Yeah, it was.  I was working on a movie called The Piano (and) I was kind of like one of the coordinators.  There’s a big Maori cast in The Piano.  That’s where I got a hold of Sam Neill, and he became a friend of mine.  That’s where the whole thing of going to Hollywood came about.  I thought, “Well, if Sam was over there anyways, I’ll go have a look.”  I think it was just tenaciousness and a bit of cheekiness to go out there and have a look.

I was doing a weird thing on Shortland Street.  I think Warriors had finished and I was back on the street again, and I went back as the swearing doctor now.  Swearing at all the patients, at all the nurses, wanting to punch everyone if they came into my hospital (laughs).  It took me a while to calm down.  I was told I had to “come back”, so that was weird.

I remember a journalist was looking to do a story on us for a weekend (publication), and I usually don’t do thing like that, but I said yes.  The journalist happened to be a lovely woman, and her husband was a photographer, Richard McLaren.  He was world class.  He knew of an agent, and he was taking photos for his wife and asked to have some of my stuff so he could give it to his friend, the agent.  I didn’t think too much of it, but it was kind of timely that Warriors was coming out, and then six months later I get a call from an agent, an LA agent, who had met Richard, and we got to talking and he started sending me auditions to see what I could do.  I managed to get one, but I couldn’t get off Shortland, so I used that as a springboard moment.  I thought if I could get one (audition) I’ll be able to do it again.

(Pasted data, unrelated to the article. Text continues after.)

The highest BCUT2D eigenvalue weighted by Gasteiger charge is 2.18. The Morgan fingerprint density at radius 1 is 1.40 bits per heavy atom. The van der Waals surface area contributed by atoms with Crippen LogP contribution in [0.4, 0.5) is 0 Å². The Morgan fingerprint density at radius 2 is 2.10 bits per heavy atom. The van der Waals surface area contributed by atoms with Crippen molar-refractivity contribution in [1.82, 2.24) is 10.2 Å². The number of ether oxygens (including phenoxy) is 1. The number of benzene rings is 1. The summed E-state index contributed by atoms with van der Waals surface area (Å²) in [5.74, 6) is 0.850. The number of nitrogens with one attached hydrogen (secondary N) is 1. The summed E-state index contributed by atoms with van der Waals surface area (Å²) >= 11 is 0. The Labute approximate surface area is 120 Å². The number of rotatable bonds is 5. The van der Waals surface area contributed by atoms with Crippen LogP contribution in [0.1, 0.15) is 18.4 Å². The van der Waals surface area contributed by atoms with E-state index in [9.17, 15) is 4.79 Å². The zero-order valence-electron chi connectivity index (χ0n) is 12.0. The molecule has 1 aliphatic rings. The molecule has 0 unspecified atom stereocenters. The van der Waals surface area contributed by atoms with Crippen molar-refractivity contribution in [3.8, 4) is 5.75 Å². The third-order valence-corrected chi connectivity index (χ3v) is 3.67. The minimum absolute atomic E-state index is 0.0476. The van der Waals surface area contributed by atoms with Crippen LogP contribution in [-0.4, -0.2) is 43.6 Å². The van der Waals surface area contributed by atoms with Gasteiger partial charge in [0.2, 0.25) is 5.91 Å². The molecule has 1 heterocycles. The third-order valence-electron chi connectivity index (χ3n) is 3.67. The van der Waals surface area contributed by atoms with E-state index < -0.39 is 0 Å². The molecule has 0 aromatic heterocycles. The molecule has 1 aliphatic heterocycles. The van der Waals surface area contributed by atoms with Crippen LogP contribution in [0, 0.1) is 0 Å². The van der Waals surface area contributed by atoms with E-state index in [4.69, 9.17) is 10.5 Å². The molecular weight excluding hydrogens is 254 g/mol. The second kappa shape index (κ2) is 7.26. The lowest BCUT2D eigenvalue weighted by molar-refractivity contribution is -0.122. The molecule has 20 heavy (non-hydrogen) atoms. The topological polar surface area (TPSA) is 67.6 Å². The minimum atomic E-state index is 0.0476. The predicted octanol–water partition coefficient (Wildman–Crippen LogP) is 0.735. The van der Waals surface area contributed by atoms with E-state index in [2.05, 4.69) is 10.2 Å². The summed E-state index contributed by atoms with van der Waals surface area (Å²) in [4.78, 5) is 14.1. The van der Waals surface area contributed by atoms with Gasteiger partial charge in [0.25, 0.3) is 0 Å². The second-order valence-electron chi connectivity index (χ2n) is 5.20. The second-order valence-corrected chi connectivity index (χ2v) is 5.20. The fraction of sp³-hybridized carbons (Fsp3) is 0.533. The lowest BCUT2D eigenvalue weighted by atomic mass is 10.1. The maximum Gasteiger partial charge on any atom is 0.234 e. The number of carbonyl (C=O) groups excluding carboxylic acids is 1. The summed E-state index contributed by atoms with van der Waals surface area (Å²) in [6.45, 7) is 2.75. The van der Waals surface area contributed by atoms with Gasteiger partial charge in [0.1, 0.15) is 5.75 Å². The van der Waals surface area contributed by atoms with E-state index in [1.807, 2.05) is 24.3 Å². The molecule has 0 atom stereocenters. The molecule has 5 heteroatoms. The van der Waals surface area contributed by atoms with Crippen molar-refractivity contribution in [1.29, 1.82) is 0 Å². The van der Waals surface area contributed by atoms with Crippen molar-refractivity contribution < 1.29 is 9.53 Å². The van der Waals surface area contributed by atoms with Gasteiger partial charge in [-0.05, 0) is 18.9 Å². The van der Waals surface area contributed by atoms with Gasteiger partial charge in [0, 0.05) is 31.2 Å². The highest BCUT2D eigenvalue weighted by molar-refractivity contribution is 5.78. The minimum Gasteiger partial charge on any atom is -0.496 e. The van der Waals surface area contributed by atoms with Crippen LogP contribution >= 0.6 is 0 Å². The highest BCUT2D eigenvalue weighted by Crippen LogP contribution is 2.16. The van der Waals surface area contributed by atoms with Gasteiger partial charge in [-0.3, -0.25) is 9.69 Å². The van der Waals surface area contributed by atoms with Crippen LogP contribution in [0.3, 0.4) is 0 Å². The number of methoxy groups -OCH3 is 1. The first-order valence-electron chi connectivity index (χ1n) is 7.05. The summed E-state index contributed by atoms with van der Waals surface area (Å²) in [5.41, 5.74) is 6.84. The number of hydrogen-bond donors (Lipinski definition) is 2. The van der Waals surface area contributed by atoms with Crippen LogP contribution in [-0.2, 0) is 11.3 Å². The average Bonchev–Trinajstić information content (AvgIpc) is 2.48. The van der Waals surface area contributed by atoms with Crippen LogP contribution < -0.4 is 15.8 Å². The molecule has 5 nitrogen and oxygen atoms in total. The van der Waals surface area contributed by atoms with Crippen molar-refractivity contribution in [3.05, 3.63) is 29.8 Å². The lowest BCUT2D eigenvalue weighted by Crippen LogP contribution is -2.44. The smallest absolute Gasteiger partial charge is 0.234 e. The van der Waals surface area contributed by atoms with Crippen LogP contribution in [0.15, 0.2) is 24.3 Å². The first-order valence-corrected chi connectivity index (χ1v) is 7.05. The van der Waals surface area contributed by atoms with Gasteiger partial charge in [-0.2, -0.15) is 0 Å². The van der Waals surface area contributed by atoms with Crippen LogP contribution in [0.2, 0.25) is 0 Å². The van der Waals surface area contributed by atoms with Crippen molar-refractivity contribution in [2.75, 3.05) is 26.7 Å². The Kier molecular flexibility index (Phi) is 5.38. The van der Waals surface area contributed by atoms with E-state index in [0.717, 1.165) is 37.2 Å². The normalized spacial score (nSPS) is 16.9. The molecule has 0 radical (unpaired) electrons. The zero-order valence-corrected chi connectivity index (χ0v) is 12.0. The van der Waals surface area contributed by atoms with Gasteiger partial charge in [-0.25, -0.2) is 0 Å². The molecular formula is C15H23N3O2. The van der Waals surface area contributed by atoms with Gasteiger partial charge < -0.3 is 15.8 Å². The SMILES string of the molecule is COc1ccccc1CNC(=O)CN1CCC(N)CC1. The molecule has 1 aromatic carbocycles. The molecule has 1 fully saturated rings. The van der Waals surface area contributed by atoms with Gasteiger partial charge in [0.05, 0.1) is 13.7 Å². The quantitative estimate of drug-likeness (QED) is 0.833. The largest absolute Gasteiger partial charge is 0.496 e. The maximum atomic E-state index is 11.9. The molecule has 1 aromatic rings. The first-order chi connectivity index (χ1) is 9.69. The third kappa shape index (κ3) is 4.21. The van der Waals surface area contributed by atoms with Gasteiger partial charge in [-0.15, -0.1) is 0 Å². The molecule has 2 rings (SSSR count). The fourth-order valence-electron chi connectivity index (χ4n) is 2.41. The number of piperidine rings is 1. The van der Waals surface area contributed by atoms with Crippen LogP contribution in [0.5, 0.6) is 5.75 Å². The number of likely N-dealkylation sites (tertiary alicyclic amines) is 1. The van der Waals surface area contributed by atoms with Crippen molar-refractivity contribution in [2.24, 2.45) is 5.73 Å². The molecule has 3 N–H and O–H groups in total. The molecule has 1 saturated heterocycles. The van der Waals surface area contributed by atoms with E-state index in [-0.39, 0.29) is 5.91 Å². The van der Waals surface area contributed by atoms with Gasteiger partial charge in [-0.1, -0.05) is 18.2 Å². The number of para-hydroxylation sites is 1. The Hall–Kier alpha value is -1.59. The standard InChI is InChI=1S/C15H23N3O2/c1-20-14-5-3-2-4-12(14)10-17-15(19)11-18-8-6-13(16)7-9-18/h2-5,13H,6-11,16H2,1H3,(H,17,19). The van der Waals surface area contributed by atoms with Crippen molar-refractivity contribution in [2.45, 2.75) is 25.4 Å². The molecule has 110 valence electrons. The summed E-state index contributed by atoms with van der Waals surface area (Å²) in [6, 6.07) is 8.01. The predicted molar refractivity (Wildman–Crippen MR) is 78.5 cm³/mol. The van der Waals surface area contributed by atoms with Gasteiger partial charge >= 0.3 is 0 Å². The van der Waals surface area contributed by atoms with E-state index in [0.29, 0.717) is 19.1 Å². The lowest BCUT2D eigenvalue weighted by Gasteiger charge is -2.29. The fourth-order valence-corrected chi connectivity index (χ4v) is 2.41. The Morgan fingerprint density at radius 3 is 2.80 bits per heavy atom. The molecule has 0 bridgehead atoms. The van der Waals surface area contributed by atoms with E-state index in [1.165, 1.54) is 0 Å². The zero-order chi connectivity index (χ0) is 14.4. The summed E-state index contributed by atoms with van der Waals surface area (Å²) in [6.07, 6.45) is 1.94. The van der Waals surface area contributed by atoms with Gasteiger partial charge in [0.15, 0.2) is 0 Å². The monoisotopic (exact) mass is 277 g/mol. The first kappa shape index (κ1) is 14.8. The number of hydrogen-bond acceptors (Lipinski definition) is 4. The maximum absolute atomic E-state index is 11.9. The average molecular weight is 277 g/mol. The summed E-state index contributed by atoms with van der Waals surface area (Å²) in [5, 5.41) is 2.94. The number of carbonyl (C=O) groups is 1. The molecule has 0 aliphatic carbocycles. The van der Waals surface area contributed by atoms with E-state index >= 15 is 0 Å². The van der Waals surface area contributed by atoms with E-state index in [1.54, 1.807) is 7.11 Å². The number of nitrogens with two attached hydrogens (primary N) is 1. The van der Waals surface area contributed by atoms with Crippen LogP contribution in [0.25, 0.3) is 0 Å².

It was a crossover point where I decided to have a go, and it was cheek and tenacity, and just having the confidence of friends, like Sam Neill, and seeing what they were doing.  It’s been lacking here and there, but, you know, Cliff (Curtis) ended up with the same agent, and some actors from here, we’re all with the same agent in LA.  It was kind of like we were the forerunners just to give everybody a little hope.  I was like the Nicole Kidman moving from Australia Hollywood.  You know what I mean?

I think we can all say that Temuera Morrison is the Nicole Kidman of New Zealand…

Well, she was my wife in Aquaman (laughs).